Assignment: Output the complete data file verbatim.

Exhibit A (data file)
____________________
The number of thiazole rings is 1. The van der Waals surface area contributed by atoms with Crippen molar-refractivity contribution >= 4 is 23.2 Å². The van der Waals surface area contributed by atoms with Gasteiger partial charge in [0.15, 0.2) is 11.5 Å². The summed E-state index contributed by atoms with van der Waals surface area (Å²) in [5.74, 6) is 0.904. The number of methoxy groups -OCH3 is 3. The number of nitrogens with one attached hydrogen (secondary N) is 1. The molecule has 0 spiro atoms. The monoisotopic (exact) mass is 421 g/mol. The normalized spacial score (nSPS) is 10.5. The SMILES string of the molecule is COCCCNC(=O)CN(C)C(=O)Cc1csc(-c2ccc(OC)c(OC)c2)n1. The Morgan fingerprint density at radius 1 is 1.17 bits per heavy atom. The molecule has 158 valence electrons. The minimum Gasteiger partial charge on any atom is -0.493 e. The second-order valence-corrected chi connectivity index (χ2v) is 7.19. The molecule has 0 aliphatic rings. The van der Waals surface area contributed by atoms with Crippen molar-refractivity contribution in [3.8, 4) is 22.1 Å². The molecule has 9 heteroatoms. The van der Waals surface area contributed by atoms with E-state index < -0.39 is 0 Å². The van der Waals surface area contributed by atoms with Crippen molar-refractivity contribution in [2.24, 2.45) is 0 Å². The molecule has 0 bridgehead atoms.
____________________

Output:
The number of thiazole rings is 1. The van der Waals surface area contributed by atoms with Crippen molar-refractivity contribution >= 4 is 23.2 Å². The van der Waals surface area contributed by atoms with Gasteiger partial charge in [0.15, 0.2) is 11.5 Å². The summed E-state index contributed by atoms with van der Waals surface area (Å²) in [5.74, 6) is 0.904. The number of methoxy groups -OCH3 is 3. The number of nitrogens with one attached hydrogen (secondary N) is 1. The molecule has 0 spiro atoms. The monoisotopic (exact) mass is 421 g/mol. The normalized spacial score (nSPS) is 10.5. The SMILES string of the molecule is COCCCNC(=O)CN(C)C(=O)Cc1csc(-c2ccc(OC)c(OC)c2)n1. The Morgan fingerprint density at radius 1 is 1.17 bits per heavy atom. The molecule has 158 valence electrons. The minimum Gasteiger partial charge on any atom is -0.493 e. The second-order valence-corrected chi connectivity index (χ2v) is 7.19. The molecule has 0 aliphatic rings. The van der Waals surface area contributed by atoms with Crippen molar-refractivity contribution in [3.8, 4) is 22.1 Å². The molecule has 9 heteroatoms. The van der Waals surface area contributed by atoms with E-state index < -0.39 is 0 Å². The van der Waals surface area contributed by atoms with Crippen molar-refractivity contribution in [2.24, 2.45) is 0 Å². The molecule has 0 bridgehead atoms.